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Alexandra Kimball.

Paul Terefenko/Handout

Over five years, Alexandra Kimball suffered five miscarriages: two of her own and three experienced by two surrogates carrying her embryos. “My infertility felt less like the absence of something than a malignancy, spreading from one part of my body to the next, from me to these other women who tried to help,” Kimball writes in her new book The Seed: How the Feminist Movement Fails Infertile Women (Coach House Press).

Kimball’s distressing, hard-fought road to parenthood ended last spring, when her son, Charlie, was born with the help of two more women: Anne, an egg donor and Mindy, a gestational carrier.

Other women weren’t quite as supportive. As her infertility consumed her, Kimball encountered isolation, quiet judgment and outright hostility from friends, acquaintances and women online. The topic of pregnancy loss left mothers and mothers-to-be feeling uncomfortable around Kimball. Nor were they able to relate to her drive to have a child seemingly at all costs.

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Kimball didn’t get much love from the feminist community, either. Despite their rallying cries around women’s issues such as abortion, workplace harassment and the wage gap, feminists have failed to take up infertility with any gusto, Kimball argues. Many feminists today, she says, continue to dismiss the “meat and pain” and grief of infertility, deriding women who want children this badly as “dupes of the patriarchy.”

The author spoke with The Globe and Mail about the ways women fail each other on this front, and about the possibility of looking beyond sci-fi fertility treatments to humanize those struggling to conceive.

“You really wanted a baby.” You hear this regularly when you tell your story. What does this reaction say to you?

Usually when people say that, it’s in a slightly critical way. The process of infertile women trying to conceive can seem kind of desperate and pathetic. That has more to do with the long historical and cultural narratives around infertility and the stigma than it does with our own motives. I’m really happy that we wound up taking all these steps that seemed extreme to other people. Now we have our son.

A woman in a parenting group tells you that gestation is required to be a mother. Is this part of the same dialogue that sees women judging each other’s parenting choices, whether it’s breastfeeding or co-sleeping?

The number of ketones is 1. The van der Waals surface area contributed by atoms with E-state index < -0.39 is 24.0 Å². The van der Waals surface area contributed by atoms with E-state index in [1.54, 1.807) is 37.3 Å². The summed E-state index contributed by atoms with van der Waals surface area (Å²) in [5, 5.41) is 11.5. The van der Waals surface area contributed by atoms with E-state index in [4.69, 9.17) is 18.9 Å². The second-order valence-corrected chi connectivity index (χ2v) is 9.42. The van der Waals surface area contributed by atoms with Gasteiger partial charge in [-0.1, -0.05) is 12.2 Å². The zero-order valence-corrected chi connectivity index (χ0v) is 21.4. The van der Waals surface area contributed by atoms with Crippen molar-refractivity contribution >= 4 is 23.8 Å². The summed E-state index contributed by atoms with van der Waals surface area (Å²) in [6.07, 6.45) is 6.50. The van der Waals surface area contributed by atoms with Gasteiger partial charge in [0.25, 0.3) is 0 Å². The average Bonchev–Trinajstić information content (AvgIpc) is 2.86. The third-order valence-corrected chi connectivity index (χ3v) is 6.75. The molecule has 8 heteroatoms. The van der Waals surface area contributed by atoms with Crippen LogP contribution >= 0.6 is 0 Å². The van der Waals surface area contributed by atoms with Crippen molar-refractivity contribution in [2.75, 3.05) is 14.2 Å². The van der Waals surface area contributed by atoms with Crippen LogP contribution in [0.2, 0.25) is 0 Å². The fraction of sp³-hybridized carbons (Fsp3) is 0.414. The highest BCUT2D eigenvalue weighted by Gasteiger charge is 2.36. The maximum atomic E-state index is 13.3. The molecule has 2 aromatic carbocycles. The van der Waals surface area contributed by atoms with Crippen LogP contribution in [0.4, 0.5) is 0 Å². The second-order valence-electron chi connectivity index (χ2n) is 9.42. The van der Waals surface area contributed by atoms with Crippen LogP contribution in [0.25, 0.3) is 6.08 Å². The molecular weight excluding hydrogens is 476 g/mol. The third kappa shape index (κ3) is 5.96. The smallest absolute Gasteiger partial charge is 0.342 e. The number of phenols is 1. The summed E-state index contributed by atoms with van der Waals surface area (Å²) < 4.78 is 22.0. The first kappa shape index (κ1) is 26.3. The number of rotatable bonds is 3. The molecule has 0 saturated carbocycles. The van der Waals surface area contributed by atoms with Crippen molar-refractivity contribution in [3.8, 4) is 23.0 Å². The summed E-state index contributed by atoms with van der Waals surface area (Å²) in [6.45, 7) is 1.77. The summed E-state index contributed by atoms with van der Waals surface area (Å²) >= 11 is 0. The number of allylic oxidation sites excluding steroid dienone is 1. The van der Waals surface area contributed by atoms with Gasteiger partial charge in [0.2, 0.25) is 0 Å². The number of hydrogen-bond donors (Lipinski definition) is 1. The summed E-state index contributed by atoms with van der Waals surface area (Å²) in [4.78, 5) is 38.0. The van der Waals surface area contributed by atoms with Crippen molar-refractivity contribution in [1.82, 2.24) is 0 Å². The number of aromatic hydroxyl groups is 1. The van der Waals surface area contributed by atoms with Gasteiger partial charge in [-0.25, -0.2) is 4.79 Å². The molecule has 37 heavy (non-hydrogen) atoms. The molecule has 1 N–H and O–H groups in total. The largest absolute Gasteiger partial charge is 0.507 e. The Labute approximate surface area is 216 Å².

Absolutely. All of the things you mention, they’re coded as natural. This goes back to a Victorian conception of motherhood as instinctual and automatic. The woman is passive and motherhood is just something that happens to her – all she has to do is follow her body. Infertile women challenge that because we have to try for everything, we have to think about everything, we have to make an effort.

You write about how disconnected infertile women are, how their pregnant friends and other mothers stop hanging out with them. In 2019, do these women not see each other’s merits beyond children?

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Feminist ethics haven’t really been extended to infertility, but another thing that’s going on is that woman as always already mother or mother-to-be is a very ingrained part of our culture, even still.

Isn’t this another serious failure of feminism? That we still push motherhood instead of helping women feel less pressured to take one road?

I think so. Motherhood and femininity are so closely linked in a way that masculinity and fatherhood are not. That’s something we need to keep pushing back on.

Did those cultural forces play a role in your own drive to have a child?

Absolutely. There is the holy sequence of marriage and motherhood. When that’s presented as the normal life trajectory of a woman and you can’t do it, it’s devastating. Even still, childless-by-choice women are still exoticized or held up as an exception.

What do your childless-by-choice friends think of you, and what do you think of them?

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Generally, my childless-by-choice friends and acquaintances were much more supportive than people who wanted to conceive or people who were moms. I talk about the infertile woman as monster and how the fear of the monster is really the fear of contamination. I think I just wasn’t as threatening to women who didn’t want children and so we didn’t have these really charged, strange interactions.

Among some feminists, surrogacy remains particularly fraught; they argue it “separates motherhood from the bodily work of pregnancy and childbirth.” You counter that infertile women do plenty of bodily work, just in the form of miscarriage and fertility treatments.